Southend Pier Railway

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'Sir John Betjeman' at the new pier head terminus in 2009.

The Southend Pier Railway is a 3 ft (914 mm) narrow gauge railway in the English seaside resort of Southend-on-Sea. It runs for 1.25 miles (2.01 km) along the 1.34 miles (2.16 km) length of Southend Pier, providing public passenger transport from the shore to the pier head.

Operation[edit]

Southend Pier Railway
(1986-present)
Shore
Station
(to workshop)
Pier Head
Station

The line is owned and operated by Southend-on-Sea Borough Council, and operates every day the pier is open. The normal service uses a single train, and runs every half-hour. At peak times a two train service is operated, providing a 15-minute interval service. Trains operate between stations known as Shore and Pier Head with no intermediate stops.[1]

Although once electrified, train service is currently provided by two diesel trains, running on 3 ft (914 mm) narrow gauge track. Each train consists of a diesel-hydraulic locomotive at the southern end, five trailer coaches and at the northern end, a driver control unit with passenger space. One train is named Sir John Betjeman, and the other Sir William Heygate.[2]

A twin track island platform is provided at each terminus, and there is a passing loop in mid-pier, otherwise the line is single tracked. The pier head terminus is in the open air, but the shore terminus is enclosed, and also provides rail access to a workshop for maintaining the trains. The Southend Pier Museum is situated below the shore station.[2]

History[edit]

Southend Pier Railway
(1930-1978)
Shore
Station
(to workshop)
Signal Box 2
Signal Box 1
Pier Head
Station
'Sir William Heygate' approaching the shore terminus in 2006. The pedestrian access to the pier can be seen descending from the station roof. Compare with the 1975 image (below), which shows longtitudinal sleepers, a central third rail for electrification: and no planking between the rails. The modern track has standard sleepers laid on top of the wooden planking, the location of the former second track is not planked.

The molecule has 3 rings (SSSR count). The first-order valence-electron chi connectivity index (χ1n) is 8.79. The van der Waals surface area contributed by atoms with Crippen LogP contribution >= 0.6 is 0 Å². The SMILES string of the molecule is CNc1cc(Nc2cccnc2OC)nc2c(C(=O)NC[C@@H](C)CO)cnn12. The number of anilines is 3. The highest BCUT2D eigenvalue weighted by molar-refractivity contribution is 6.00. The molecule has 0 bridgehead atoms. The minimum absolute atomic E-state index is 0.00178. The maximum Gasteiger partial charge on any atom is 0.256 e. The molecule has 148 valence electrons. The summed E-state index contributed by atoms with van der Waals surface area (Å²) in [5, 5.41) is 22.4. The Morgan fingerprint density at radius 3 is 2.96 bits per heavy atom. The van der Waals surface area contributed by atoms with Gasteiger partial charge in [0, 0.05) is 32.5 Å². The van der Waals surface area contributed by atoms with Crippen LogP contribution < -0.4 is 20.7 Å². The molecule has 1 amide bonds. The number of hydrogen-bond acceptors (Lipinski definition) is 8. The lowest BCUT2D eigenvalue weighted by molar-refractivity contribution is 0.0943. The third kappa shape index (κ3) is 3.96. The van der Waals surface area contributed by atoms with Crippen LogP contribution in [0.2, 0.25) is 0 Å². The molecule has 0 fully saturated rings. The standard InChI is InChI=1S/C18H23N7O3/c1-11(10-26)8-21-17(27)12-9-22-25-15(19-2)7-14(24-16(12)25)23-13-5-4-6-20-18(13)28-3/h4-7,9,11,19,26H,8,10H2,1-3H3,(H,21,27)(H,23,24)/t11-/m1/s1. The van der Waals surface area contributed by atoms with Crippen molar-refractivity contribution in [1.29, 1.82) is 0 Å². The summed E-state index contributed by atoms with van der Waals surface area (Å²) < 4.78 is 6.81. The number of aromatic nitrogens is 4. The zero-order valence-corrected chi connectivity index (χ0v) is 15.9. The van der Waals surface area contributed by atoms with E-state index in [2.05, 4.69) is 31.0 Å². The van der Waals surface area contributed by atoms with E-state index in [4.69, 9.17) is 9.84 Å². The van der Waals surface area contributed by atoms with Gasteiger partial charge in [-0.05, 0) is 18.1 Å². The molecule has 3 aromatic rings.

The current Southend Pier was preceded by a wooden pier built in 1830. In 1851, a narrow gauge horse tramway was introduced to convey goods and visitors to the pier head.[2][3]

Construction of the current pier commenced in 1887, and the plans included provision for an electric railway. Construction of the line commenced in 1888, with electrification being carried out by Colonel R. E. B. Crompton. By 1890, 0.75 miles (1.21 km) of 3 ft 6 in (1,067 mm) gauge single track had been laid, and a single toastrack style car was in use. By the following year the line ran the then full pier length of 1.25 miles (2.01 km) and trailer cars were in use. The system expanded, until eventually, by 1930, four trains, each made up of seven cars, were running on a line that was double track throughout.[2]

In 1949 the rolling stock was replaced with new trains similar in design to London Underground stock, built by AC Cars, of Thames Ditton, in Surrey. The new stock comprised four trains, again of seven cars, and was liveried in green and cream. Each train could carry up to 260 passengers. At a top speed of 18 mph, the journey took four minutes each way, and during peak periods a train ran every five minutes, continuing until 11pm. The record for passengers carried in one day stands at 55,000.[2][4]